It’s taken five years and overcoming plenty of roadblocks to get to this point but Nivaura is beginning to disrupt capital markets with a unique blend of services developed to address a sector of finance bogged down by complex processes, fragmented infrastructure and heavy regulation.
Cofounder Dr. Vic Arulchandran said Nivaura grew out of the founders’ own difficulties transferring transaction data between different systems and participants, in particular with the issuance of debt instruments in primary markets.
“In debt capital markets, debt is issued every single day by companies all over the world. There are thousands of debt issuances a year,” Dr. Arulchandran said.
Much of the related work needed to issue that debt is done manually, he explained. Data sent in emails might need to be entered into spreadsheets, for example. Transacting parties with their own unique systems struggle to connect the silos.
“Why can’t we create a startup concentrating on the automation of the issuance of debt securities,” Nivaura’s partners asked themselves.
While the team has indeed created such a system, their road to get there has been a tough one, and suggests why someone hasn’t done it before. Nivaura’s founding team participated in multiple accelerators and painstakingly worked on different aspects of the debt securities issuance system, developing many proofs of concept along the way. They bootstrapped and persisted, even when banks said they would indeed use such a system but said Nivaura was nonetheless crazy for trying to build it.
“We knew there would be a demand for this and we knew we could build it,” Dr. Arulchandran said. “That’s what really kept us going.”
Over time they began to hone in on a core product which would automate the various steps of the debt issuance process. They participated in the Financial Conduct Authority’s first regulatory sandbox, where they worked on the world’s first completely compliant bond that could be tokenized on a public Bitcoin blockchain.
“There’s been a lot of buzz around blockchain over the past few years but the real core of our product is the way we create the instruments,” Dr. Arulchandran said. “Instruments are created off the blockchain then data is pushed into existing infrastructure or the blockchain.”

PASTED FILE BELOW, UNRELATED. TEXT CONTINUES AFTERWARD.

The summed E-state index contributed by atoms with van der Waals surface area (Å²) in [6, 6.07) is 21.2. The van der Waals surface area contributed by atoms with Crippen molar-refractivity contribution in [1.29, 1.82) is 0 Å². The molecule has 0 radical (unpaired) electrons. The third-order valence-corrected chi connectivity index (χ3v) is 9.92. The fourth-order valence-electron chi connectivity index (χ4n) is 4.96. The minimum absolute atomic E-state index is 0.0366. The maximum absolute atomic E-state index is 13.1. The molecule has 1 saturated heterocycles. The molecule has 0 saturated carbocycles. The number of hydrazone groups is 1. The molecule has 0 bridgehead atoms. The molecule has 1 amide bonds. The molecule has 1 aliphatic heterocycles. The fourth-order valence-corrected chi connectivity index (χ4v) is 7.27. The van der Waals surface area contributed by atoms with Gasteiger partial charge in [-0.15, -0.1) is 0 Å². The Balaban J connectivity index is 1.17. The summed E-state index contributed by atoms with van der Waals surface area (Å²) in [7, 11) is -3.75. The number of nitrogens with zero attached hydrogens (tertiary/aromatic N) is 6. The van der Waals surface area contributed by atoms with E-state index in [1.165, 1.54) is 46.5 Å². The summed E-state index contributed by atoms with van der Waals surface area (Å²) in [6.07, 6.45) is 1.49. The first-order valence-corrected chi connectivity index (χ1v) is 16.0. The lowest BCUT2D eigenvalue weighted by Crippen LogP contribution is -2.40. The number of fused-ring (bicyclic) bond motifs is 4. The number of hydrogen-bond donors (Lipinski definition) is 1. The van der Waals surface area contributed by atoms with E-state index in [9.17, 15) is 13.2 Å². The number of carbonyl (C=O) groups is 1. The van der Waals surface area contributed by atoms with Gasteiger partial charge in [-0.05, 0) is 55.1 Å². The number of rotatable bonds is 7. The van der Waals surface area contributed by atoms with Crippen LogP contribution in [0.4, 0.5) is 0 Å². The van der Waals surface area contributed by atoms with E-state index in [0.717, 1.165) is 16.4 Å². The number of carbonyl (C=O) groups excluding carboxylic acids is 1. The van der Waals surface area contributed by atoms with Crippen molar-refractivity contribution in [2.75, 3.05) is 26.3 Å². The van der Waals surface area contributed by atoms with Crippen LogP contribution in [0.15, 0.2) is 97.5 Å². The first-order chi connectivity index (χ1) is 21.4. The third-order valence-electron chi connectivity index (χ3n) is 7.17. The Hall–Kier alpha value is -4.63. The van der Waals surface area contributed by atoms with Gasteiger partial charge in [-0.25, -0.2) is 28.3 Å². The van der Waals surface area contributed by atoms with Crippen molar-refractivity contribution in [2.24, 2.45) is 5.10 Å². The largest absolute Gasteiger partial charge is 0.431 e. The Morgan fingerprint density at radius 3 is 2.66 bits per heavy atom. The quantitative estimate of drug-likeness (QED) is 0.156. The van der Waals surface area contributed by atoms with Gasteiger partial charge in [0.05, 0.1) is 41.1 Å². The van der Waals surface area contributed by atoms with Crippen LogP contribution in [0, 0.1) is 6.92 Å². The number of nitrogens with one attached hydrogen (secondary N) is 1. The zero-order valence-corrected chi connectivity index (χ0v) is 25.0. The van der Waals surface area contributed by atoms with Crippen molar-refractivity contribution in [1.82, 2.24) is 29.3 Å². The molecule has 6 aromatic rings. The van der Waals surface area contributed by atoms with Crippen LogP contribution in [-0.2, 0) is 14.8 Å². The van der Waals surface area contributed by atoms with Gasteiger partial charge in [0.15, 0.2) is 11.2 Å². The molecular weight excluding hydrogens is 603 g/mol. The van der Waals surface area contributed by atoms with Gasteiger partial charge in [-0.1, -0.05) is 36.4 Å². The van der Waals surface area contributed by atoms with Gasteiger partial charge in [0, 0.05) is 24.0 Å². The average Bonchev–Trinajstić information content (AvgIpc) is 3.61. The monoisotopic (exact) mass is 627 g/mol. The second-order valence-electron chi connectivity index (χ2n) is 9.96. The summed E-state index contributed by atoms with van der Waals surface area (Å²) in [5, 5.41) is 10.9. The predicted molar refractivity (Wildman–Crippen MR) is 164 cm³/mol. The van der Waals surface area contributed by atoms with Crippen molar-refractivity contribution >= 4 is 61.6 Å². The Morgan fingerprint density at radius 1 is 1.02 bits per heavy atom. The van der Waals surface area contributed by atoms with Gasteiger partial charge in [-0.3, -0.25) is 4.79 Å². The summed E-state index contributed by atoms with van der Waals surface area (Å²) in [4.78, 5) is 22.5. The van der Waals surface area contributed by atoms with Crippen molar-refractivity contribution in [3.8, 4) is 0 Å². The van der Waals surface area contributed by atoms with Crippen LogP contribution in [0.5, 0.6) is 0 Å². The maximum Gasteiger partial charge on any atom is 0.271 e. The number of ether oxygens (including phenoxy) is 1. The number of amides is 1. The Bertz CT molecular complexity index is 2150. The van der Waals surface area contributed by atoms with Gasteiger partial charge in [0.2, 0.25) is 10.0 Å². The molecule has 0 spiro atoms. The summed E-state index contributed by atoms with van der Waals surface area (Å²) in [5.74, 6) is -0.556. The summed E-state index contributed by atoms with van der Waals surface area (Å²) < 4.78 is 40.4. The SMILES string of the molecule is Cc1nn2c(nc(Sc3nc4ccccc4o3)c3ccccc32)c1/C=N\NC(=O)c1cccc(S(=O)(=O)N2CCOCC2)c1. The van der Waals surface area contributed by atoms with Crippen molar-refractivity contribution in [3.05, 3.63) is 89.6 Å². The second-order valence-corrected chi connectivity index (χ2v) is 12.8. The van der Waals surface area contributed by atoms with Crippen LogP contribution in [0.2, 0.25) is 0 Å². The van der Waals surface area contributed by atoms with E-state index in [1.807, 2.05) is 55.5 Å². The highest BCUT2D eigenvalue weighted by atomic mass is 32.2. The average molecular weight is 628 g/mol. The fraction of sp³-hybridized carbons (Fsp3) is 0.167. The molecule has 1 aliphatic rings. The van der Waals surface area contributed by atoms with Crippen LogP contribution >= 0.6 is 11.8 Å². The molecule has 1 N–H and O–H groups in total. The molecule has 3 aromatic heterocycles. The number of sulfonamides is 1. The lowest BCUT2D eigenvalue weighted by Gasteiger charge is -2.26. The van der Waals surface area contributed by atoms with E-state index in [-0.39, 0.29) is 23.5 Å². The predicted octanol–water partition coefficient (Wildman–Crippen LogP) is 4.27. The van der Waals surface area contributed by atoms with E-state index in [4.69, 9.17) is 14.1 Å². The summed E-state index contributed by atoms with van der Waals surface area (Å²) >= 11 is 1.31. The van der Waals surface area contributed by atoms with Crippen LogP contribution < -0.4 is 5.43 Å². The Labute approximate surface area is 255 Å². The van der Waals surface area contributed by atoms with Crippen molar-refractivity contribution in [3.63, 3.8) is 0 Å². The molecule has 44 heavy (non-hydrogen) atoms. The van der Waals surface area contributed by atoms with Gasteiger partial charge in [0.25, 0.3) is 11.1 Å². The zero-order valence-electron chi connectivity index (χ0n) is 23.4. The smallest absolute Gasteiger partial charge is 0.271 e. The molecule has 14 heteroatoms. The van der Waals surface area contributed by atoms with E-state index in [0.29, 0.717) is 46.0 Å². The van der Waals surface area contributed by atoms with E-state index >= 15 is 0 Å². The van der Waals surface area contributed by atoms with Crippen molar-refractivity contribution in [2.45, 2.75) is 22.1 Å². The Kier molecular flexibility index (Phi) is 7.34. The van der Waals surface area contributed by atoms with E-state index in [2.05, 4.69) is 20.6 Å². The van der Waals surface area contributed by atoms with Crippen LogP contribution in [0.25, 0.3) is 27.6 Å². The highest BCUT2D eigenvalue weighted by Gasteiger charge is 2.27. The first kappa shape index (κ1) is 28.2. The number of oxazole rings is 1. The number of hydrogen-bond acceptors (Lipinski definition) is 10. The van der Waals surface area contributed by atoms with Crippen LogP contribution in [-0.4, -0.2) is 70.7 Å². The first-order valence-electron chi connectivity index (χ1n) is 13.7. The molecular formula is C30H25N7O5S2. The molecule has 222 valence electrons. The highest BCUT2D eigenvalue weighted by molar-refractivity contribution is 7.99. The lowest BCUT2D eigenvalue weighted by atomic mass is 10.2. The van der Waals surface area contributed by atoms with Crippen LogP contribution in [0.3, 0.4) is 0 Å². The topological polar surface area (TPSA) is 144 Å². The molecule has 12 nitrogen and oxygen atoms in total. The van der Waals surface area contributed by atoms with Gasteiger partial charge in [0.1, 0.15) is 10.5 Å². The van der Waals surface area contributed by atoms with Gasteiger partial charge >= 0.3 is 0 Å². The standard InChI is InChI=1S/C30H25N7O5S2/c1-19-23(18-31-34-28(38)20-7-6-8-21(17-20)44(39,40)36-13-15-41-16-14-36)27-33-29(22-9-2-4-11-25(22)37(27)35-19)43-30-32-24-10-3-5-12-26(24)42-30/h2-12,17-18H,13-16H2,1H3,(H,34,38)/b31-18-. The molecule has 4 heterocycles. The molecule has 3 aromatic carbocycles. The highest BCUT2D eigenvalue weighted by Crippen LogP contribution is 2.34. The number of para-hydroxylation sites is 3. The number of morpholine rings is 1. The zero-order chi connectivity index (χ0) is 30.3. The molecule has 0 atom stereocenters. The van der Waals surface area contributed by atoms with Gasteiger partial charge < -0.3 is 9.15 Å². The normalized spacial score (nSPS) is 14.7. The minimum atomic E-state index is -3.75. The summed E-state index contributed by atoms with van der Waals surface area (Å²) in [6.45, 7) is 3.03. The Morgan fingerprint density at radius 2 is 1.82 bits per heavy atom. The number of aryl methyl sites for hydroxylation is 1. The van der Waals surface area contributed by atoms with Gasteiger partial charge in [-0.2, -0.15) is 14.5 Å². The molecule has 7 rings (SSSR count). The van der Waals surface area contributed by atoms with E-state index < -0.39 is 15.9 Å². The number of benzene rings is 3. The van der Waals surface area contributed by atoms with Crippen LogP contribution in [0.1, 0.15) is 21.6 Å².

Progress was coming, but so were additional challenges. Nivaura was approved to issue a bond but needed a bank to serve as the custodian. They all said no, so Nivaura became the custodian and soon after raised $20 million from a group including the London Stock Exchange, Linklaters, Santander InnoVentures, and law firm Allen & Overy. Linklaters’ and Allen & Overy’s participation was significant because in combination they own the legal documentation for most of the debt capital markets activity around the world.
Those funds allowed Nivaura to build out their team and refine the core product, which would automate the creation of debt instruments and foster seamless data flow. Key in the process if they were to automate instrument creation was the incorporation of seamless data flow.
“We would need to eradicate the manual key entry of data,” Dr. Arulchandran said.
The team began creating digital documents to be used in transactions, but which system would they use? Popular document creation systems suffered from little automation and no uniformity.
“The only real way for these documents to be digitized effectively is for lawyers to do the work themselves. But we shouldn’t expect lawyers to need to learn how to code,” Dr. Arulchandran said.
Nivaura’s solution was to create a new coding language. General Purpose Legal Markup includes a taxonomy of tags and a taxonomy of logic lawyers can implement themselves which can produce machine readable documents. Think of it as a set of digital, low-code building blocks lawyers can use to create what they need, with any liabilities managed by the firms creating the data.
“That’s the real crux of what we developed,” Dr. Arulchandran said. “We developed a dynamic platform which can dynamically create transaction workflows based on the legal documentation used to underpin the instruments eventually created.”
Blockchain technology will eventually have a role to play in capital markets technology, but not quite yet, Dr. Arulchandran suggested.
“The main reason blockchain has little traction in capital markets is there is low-hanging fruit and issues blockchain doesn’t solve. We have to solve the issue of primary issuance for example and streamline it so once it’s created what can do it with blockchain.
“The clearing and settlement then comes quicker and easier. The data goes straight into an infrastructure that isn’t owned by anybody, maybe, or owned by a consortium. Everybody can access it, there’s some transparency there.”
Down the road, Dr. Arulchandran envisions the full automation of the issuance of debt securities.
“Ultimately those data companies get the data from the legal documents or by buying the data from the market infrastructure of the banks,” he explained. “There’s a huge opportunity there for us once we’ve cracked this nut. There’s this massive opportunity in the secondary markets with data and automated administration of instruments like automated payments.”